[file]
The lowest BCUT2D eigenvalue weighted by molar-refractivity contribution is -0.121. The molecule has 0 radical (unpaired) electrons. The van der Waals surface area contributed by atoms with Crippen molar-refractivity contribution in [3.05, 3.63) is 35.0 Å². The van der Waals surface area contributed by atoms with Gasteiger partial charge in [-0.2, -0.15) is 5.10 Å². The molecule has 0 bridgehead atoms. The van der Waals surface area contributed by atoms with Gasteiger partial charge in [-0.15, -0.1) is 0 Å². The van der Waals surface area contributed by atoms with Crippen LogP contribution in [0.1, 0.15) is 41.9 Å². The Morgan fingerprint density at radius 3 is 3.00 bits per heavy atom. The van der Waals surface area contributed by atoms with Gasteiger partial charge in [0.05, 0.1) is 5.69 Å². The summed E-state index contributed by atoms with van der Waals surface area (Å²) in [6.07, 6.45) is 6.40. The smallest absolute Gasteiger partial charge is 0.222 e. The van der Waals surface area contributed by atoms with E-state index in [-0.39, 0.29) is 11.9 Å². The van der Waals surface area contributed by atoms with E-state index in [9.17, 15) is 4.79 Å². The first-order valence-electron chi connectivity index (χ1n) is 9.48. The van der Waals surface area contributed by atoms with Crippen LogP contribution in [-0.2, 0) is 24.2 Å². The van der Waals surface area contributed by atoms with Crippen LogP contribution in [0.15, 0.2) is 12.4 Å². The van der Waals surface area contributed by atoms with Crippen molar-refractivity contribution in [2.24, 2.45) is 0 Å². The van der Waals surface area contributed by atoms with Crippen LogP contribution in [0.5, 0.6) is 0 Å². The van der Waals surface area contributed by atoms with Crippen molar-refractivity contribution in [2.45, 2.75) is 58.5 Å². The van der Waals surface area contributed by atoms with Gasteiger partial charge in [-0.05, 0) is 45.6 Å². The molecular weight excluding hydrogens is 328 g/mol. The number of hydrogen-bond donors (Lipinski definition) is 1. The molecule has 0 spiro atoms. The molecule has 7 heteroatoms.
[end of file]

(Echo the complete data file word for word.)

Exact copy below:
The lowest BCUT2D eigenvalue weighted by molar-refractivity contribution is -0.121. The molecule has 0 radical (unpaired) electrons. The van der Waals surface area contributed by atoms with Crippen molar-refractivity contribution in [3.05, 3.63) is 35.0 Å². The van der Waals surface area contributed by atoms with Gasteiger partial charge in [-0.2, -0.15) is 5.10 Å². The molecule has 0 bridgehead atoms. The van der Waals surface area contributed by atoms with Gasteiger partial charge in [-0.15, -0.1) is 0 Å². The van der Waals surface area contributed by atoms with Crippen LogP contribution in [0.1, 0.15) is 41.9 Å². The Morgan fingerprint density at radius 3 is 3.00 bits per heavy atom. The van der Waals surface area contributed by atoms with Gasteiger partial charge in [0.05, 0.1) is 5.69 Å². The summed E-state index contributed by atoms with van der Waals surface area (Å²) in [6.07, 6.45) is 6.40. The smallest absolute Gasteiger partial charge is 0.222 e. The van der Waals surface area contributed by atoms with E-state index in [-0.39, 0.29) is 11.9 Å². The van der Waals surface area contributed by atoms with E-state index in [9.17, 15) is 4.79 Å². The first-order valence-electron chi connectivity index (χ1n) is 9.48. The van der Waals surface area contributed by atoms with Crippen LogP contribution in [-0.2, 0) is 24.2 Å². The van der Waals surface area contributed by atoms with Crippen LogP contribution in [0.15, 0.2) is 12.4 Å². The van der Waals surface area contributed by atoms with Crippen molar-refractivity contribution in [2.24, 2.45) is 0 Å². The van der Waals surface area contributed by atoms with Crippen LogP contribution in [0.5, 0.6) is 0 Å². The van der Waals surface area contributed by atoms with Crippen molar-refractivity contribution in [2.45, 2.75) is 58.5 Å². The van der Waals surface area contributed by atoms with Gasteiger partial charge in [-0.05, 0) is 45.6 Å². The molecular weight excluding hydrogens is 328 g/mol. The number of hydrogen-bond donors (Lipinski definition) is 1. The molecule has 0 spiro atoms. The molecule has 7 heteroatoms.